Tangible Property Regulations Finalized
Sept. 19, 2013
On Sept. 13, 2013, the U.S. Department of Treasury finalized the highly anticipated tangible property regulations and reissued in proposed form the regulations addressing accounting for the disposal of components of tangible property.
The final regulations largely retain the rules set forth in the temporary regulations issued in December 2011, with the following significant modifications:
- There are several changes reducing the burden associated with administering the de minimis safe harbor provisions, including:
- Removing the ceiling limiting a taxpayer’s de minimis deductions to 0.1 percent of gross receipts or 2 percent of depreciation and amortization expense
- Changing the de minimis safe harbor method to be elective instead of mandatory
- Allowing taxpayers with applicable financial statements to expense $5,000 per item or invoice in accordance with financial accounting policies
- Allowing taxpayers without applicable financial statements to expense $500 per item or invoice in accordance with financial accounting policies
- Clarifying that changes to a taxpayer’s financial accounting policies do not constitute a method change for purposes of the final regulations
- Placing the burden of proof on taxpayers to demonstrate that their method of expensing clearly reflects income if they do not use a safe harbor method
- A taxpayer may elect to capitalize repair and maintenance expenditures as improvements if the taxpayer treats such costs as capital expenditures for financial accounting purposes. The election will be made on an annual basis by attaching a statement to the taxpayer’s timely filed original federal tax return (including extensions) for the taxable year in which the improvement is placed in service. This change is intended to reduce administrative burden.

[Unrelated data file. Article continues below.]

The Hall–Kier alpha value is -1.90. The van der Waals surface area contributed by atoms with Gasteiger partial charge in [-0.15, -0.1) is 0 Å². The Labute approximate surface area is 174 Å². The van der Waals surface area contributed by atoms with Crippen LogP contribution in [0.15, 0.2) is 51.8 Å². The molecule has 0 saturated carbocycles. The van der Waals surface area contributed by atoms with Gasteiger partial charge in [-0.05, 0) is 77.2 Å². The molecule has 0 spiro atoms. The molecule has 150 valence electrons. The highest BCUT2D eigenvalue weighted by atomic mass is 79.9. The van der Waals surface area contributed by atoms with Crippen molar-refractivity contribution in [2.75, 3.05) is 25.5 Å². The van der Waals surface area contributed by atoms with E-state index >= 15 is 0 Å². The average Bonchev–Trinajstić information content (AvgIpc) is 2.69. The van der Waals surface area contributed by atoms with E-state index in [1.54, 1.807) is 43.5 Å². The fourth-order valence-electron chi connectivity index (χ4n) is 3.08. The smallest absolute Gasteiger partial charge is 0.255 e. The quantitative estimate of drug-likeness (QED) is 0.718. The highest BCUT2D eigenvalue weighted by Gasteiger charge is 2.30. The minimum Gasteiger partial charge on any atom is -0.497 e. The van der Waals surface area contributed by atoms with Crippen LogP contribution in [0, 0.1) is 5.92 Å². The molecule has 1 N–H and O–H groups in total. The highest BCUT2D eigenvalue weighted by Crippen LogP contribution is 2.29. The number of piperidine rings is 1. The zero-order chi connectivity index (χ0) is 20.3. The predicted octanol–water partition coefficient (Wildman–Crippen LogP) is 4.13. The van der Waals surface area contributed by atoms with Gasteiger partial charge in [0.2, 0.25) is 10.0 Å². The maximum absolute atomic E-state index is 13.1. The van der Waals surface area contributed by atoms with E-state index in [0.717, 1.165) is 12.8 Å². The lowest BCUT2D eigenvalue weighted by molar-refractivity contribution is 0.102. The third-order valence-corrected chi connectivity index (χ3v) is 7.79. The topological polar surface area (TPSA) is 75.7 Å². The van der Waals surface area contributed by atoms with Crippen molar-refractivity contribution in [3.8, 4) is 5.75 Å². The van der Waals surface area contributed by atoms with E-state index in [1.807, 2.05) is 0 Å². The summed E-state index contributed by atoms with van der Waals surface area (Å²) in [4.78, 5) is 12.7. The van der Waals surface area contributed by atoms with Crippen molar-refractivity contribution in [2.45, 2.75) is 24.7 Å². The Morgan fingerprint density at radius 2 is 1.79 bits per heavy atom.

- Many of the accounting method changes required under the final regulations will need to be implemented using a Section 481(a) adjustment. In the preamble to the final regulations, Treasury and the IRS acknowledge that computing a Section 481(a) adjustment might be burdensome for taxpayers and give the impression that there might be some flexibility in how the rules are adopted. More information might be provided when the transition guidance to the final regulations is issued.
- Additional areas of change resulting from the final regulations include:
- A safe harbor regarding building improvements for small taxpayers (those with gross receipts of $10 million or less)
- Refined criteria for defining betterments and restorations
- A safe harbor extension to expense routine maintenance for buildings
- A definition of standby emergency spare parts
- Expanded definition of materials and supplies to include property that costs $200 or less (increased from $100)
The rules regarding the disposition of tangible depreciable property have been reissued in proposed form. Taxpayers may rely on the proposed rules until the rules are issued in final form. The proposed disposition rules allow taxpayers to elect to claim a loss upon the disposition of a structural component of a building or upon the disposition of a component of any other asset without identifying the component as an asset before the disposition event.
The election will be made on an annual basis by reporting the gain, loss, or other deductions in the taxpayer’s timely filed original federal tax return (including extensions) for the taxable year in which the portion of the asset is disposed by the taxpayer. These proposed regulations generally apply to taxable years beginning in 2014, with the option for early adoption. Treasury indicates an anticipated issuance of final regulations in this area before the end of 2013.
Taxpayers should carefully consider the effect of the optional methods and elections contained in the regulations as these will have a significant impact on the accounting for materials and supplies, rotable spare parts, de minimis units of property, and dispositions of a building’s structural components.
Most taxpayers will be required to make changes to their current accounting methods to comply with the regulations. An accounting method change to adopt the regulations will require taxpayers to file IRS Form 3115, “Application for Change in Accounting Method,” under automatic consent provisions pursuant to forthcoming IRS guidance.
Although the regulations are effective for tax years beginning in 2014, IRS transition rules provide taxpayers with the flexibility to adopt the regulations with their 2012, 2013, or 2014 tax returns.
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